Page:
In this section, we examine in more detail the three elements of an ES framework we consider to be key in relation to achieving food security and environmental sustainability. There is a great deal of common ground between our first two elements (multiple scales of analysis and disaggregation of beneficiaries) and the five operational guidelines of the Convention on Biological Diversity : however, our third element moves beyond what is provided for within the Convention's ecosystem approach by explicitly dealing with the trade-offs decision-makers need to make to achieve multiple outcomes (for example, delivering both food security and environmental sustainability) from one area.
(a) Scales of analysis
As previously argued, the scale of analysis has a strong influence on how one views and describes a system. Focus on a single scale may obscure important processes at either finer or broader scales [60,61]. With respect to ES, it is necessary to consider not only biophysical processes but also institutional processes, which may operate at very different scales. Water catchments, for example, may cross several administrative boundaries, requiring the establishment of new forms of joint decision-making between upstream land managers and downstream beneficiaries. To achieve multiple goals (e.g. food production and ecosystem integrity and resilience), it is necessary to integrate across all pertinent spatial and temporal scales. Spatially, the local to national focus is important to really understand the local issues but these need to be set within a national context—i.e. identifying and understanding internal and external drivers of particular situations. At the forest–agriculture interface, which typically consists of a mosaic of more- and less-intensively managed habitats, there is a particular need for an integrated landscape approach to understand how the dynamic interactions between patches affect the delivery of ES [62–64].
Temporally, the flow of ES and human needs is not static . Consequently, any analytical approach must embrace a wide range of temporal scales, fostering learning from past events and also giving a sense of the biophysical limits of what can be sustainably extracted from an ecosystem over time. Establishing institutional systems that can deal with the varying temporal scales (e.g. continuous, episodic, cyclical and stochastic) at which many biophysical processes operate is a particular challenge. This is further hampered by our lack of understanding of interconnectivity and feedback across overlapping scales within social–ecological systems .
(b) Disaggregation of the beneficiaries
Recognition of the importance of disaggregating beneficiaries is relatively recent (e.g. ), but is now increasingly accepted to be critical for managing ES fairly . We highlight the need to understand the disaggregation of two components. The first is to understand who benefits from different ES (in space and time) and how the benefits flow through to food production or other utility. This is a key difference to much policy-level food security work which deals with aggregated data for whole countries, regions or zones (e.g. ) as illustrated in the Food Estimation and Export for Diet and Malnutrition Evaluation (FEEDME) model (see box 1). The same applies to much ES work, where mapping scales are at catchment or larger scales, with limited explicit links to who the beneficiaries are for specific ES and where in the landscape they reside or farm . Community and household-based studies are particularly important in disaggregating local beneficiaries (e.g. by gender or socioeconomic status) of different ES. However, for ES of global concern, such as biodiversity conservation and carbon sequestration, it is also important to determine how the needs of global beneficiaries interact with or affect the ability of local people to obtain the ES they need to support their livelihoods [70–72].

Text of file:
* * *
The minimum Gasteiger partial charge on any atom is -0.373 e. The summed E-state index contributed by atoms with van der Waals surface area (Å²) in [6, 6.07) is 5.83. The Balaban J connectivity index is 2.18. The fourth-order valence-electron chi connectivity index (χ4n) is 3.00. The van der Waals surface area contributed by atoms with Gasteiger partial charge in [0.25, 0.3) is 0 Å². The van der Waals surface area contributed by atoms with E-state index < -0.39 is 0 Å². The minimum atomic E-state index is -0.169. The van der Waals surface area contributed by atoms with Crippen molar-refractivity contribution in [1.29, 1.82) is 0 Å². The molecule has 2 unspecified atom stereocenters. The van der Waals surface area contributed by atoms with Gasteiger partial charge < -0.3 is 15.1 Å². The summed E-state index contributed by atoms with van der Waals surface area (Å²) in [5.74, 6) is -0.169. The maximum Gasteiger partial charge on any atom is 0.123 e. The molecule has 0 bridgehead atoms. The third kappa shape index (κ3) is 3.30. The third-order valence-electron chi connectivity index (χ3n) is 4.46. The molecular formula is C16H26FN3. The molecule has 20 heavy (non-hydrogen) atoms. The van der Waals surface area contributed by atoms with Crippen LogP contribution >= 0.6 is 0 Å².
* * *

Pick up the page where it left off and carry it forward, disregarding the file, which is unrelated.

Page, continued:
The food estimation and export for diet and malnutrition evaluation (FEEDME) model.
The FEEDME model has been developed for predicting climate change impacts on food security at a global scale (figure 2) and uses the Food and Agriculture Organisation (FAO) food energy deficiency methodology . This methodology uses dietary energy supply, minimum dietary energy requirements and inequality in access to food to model the proportion of undernourishment within populations (at a national or local community scale).
— Food availability based on production, trade and non-food uses, etc. is recorded in a Food Balance Sheet (FBS), an account of all food items consumed at the household level, to calculate the mean dietary energy supply μx in calories per capita per day.
— Inequality in income and access to food is measured using a Gini coefficient, which is used to skew the distribution using a lognormal probability density function (figure 3).
— Minimum dietary energy requirement (MDER) per person per day is calculated using basic metabolic rate and physical activity levels according to the age and gender structure of the population. Population below this minimum cut-off is considered undernourished.